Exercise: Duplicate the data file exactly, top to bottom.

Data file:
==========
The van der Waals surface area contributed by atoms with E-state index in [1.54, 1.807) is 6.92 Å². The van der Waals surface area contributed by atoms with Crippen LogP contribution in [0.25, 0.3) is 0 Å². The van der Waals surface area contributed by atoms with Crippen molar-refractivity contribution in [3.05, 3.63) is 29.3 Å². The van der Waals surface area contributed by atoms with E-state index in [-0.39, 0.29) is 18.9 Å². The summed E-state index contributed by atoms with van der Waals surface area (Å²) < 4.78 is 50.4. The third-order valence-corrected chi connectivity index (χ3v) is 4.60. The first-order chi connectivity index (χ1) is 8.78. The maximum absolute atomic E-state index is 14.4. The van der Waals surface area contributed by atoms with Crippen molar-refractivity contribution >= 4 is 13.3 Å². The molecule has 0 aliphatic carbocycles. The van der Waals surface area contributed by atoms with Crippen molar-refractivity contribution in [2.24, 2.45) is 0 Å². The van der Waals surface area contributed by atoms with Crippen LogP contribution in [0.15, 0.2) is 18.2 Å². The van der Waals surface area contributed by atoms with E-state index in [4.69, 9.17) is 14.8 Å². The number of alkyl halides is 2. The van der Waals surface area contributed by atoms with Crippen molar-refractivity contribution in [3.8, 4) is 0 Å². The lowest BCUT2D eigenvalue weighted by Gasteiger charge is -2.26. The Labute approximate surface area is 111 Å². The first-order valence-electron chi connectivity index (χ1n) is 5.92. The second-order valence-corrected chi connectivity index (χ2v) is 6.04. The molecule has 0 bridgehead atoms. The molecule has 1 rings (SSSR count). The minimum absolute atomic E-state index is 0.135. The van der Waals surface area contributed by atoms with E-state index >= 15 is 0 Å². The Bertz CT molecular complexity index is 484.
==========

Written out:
The van der Waals surface area contributed by atoms with E-state index in [1.54, 1.807) is 6.92 Å². The van der Waals surface area contributed by atoms with Crippen LogP contribution in [0.25, 0.3) is 0 Å². The van der Waals surface area contributed by atoms with Crippen molar-refractivity contribution in [3.05, 3.63) is 29.3 Å². The van der Waals surface area contributed by atoms with E-state index in [-0.39, 0.29) is 18.9 Å². The summed E-state index contributed by atoms with van der Waals surface area (Å²) < 4.78 is 50.4. The third-order valence-corrected chi connectivity index (χ3v) is 4.60. The first-order chi connectivity index (χ1) is 8.78. The maximum absolute atomic E-state index is 14.4. The van der Waals surface area contributed by atoms with Crippen molar-refractivity contribution >= 4 is 13.3 Å². The molecule has 0 aliphatic carbocycles. The van der Waals surface area contributed by atoms with Crippen molar-refractivity contribution in [2.24, 2.45) is 0 Å². The van der Waals surface area contributed by atoms with Crippen LogP contribution in [0.15, 0.2) is 18.2 Å². The van der Waals surface area contributed by atoms with E-state index in [4.69, 9.17) is 14.8 Å². The number of alkyl halides is 2. The van der Waals surface area contributed by atoms with Crippen molar-refractivity contribution in [3.8, 4) is 0 Å². The lowest BCUT2D eigenvalue weighted by Gasteiger charge is -2.26. The Labute approximate surface area is 111 Å². The first-order valence-electron chi connectivity index (χ1n) is 5.92. The second-order valence-corrected chi connectivity index (χ2v) is 6.04. The molecule has 0 bridgehead atoms. The molecule has 1 rings (SSSR count). The minimum absolute atomic E-state index is 0.135. The van der Waals surface area contributed by atoms with E-state index >= 15 is 0 Å². The Bertz CT molecular complexity index is 484.